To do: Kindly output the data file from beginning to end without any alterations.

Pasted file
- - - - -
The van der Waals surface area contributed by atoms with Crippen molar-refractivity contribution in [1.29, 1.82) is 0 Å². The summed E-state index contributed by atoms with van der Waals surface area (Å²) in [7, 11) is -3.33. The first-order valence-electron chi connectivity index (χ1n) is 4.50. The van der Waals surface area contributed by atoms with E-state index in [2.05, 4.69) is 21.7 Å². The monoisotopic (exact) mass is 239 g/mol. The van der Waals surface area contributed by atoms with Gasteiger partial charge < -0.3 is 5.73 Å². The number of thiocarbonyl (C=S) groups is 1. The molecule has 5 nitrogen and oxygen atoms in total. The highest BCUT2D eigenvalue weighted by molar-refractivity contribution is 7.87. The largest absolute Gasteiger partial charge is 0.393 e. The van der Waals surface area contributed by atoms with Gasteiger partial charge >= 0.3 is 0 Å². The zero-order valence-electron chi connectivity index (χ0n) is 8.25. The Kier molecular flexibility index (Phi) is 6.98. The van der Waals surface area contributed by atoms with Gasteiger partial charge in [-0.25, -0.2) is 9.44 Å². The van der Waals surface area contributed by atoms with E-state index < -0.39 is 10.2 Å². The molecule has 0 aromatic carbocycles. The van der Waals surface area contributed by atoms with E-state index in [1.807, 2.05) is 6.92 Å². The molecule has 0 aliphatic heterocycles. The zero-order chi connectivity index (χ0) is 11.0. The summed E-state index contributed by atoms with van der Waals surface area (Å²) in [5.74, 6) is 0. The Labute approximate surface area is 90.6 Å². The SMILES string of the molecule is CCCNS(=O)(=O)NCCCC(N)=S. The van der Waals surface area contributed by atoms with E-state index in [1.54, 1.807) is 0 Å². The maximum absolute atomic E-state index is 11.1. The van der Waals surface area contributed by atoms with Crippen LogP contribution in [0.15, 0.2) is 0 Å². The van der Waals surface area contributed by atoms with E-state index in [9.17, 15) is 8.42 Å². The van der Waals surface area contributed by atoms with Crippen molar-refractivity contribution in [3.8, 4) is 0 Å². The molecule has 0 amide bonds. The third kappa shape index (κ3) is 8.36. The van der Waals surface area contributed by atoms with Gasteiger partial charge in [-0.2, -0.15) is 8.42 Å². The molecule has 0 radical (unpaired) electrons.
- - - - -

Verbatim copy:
The van der Waals surface area contributed by atoms with Crippen molar-refractivity contribution in [1.29, 1.82) is 0 Å². The summed E-state index contributed by atoms with van der Waals surface area (Å²) in [7, 11) is -3.33. The first-order valence-electron chi connectivity index (χ1n) is 4.50. The van der Waals surface area contributed by atoms with E-state index in [2.05, 4.69) is 21.7 Å². The monoisotopic (exact) mass is 239 g/mol. The van der Waals surface area contributed by atoms with Gasteiger partial charge < -0.3 is 5.73 Å². The number of thiocarbonyl (C=S) groups is 1. The molecule has 5 nitrogen and oxygen atoms in total. The highest BCUT2D eigenvalue weighted by molar-refractivity contribution is 7.87. The largest absolute Gasteiger partial charge is 0.393 e. The van der Waals surface area contributed by atoms with Gasteiger partial charge >= 0.3 is 0 Å². The zero-order valence-electron chi connectivity index (χ0n) is 8.25. The Kier molecular flexibility index (Phi) is 6.98. The van der Waals surface area contributed by atoms with Gasteiger partial charge in [-0.25, -0.2) is 9.44 Å². The van der Waals surface area contributed by atoms with E-state index < -0.39 is 10.2 Å². The molecule has 0 aromatic carbocycles. The van der Waals surface area contributed by atoms with E-state index in [1.807, 2.05) is 6.92 Å². The molecule has 0 aliphatic heterocycles. The zero-order chi connectivity index (χ0) is 11.0. The summed E-state index contributed by atoms with van der Waals surface area (Å²) in [5.74, 6) is 0. The Labute approximate surface area is 90.6 Å². The SMILES string of the molecule is CCCNS(=O)(=O)NCCCC(N)=S. The van der Waals surface area contributed by atoms with E-state index in [1.54, 1.807) is 0 Å². The maximum absolute atomic E-state index is 11.1. The van der Waals surface area contributed by atoms with Crippen LogP contribution in [0.15, 0.2) is 0 Å². The van der Waals surface area contributed by atoms with E-state index in [9.17, 15) is 8.42 Å². The van der Waals surface area contributed by atoms with Crippen molar-refractivity contribution in [3.8, 4) is 0 Å². The molecule has 0 amide bonds. The third kappa shape index (κ3) is 8.36. The van der Waals surface area contributed by atoms with Gasteiger partial charge in [-0.2, -0.15) is 8.42 Å². The molecule has 0 radical (unpaired) electrons.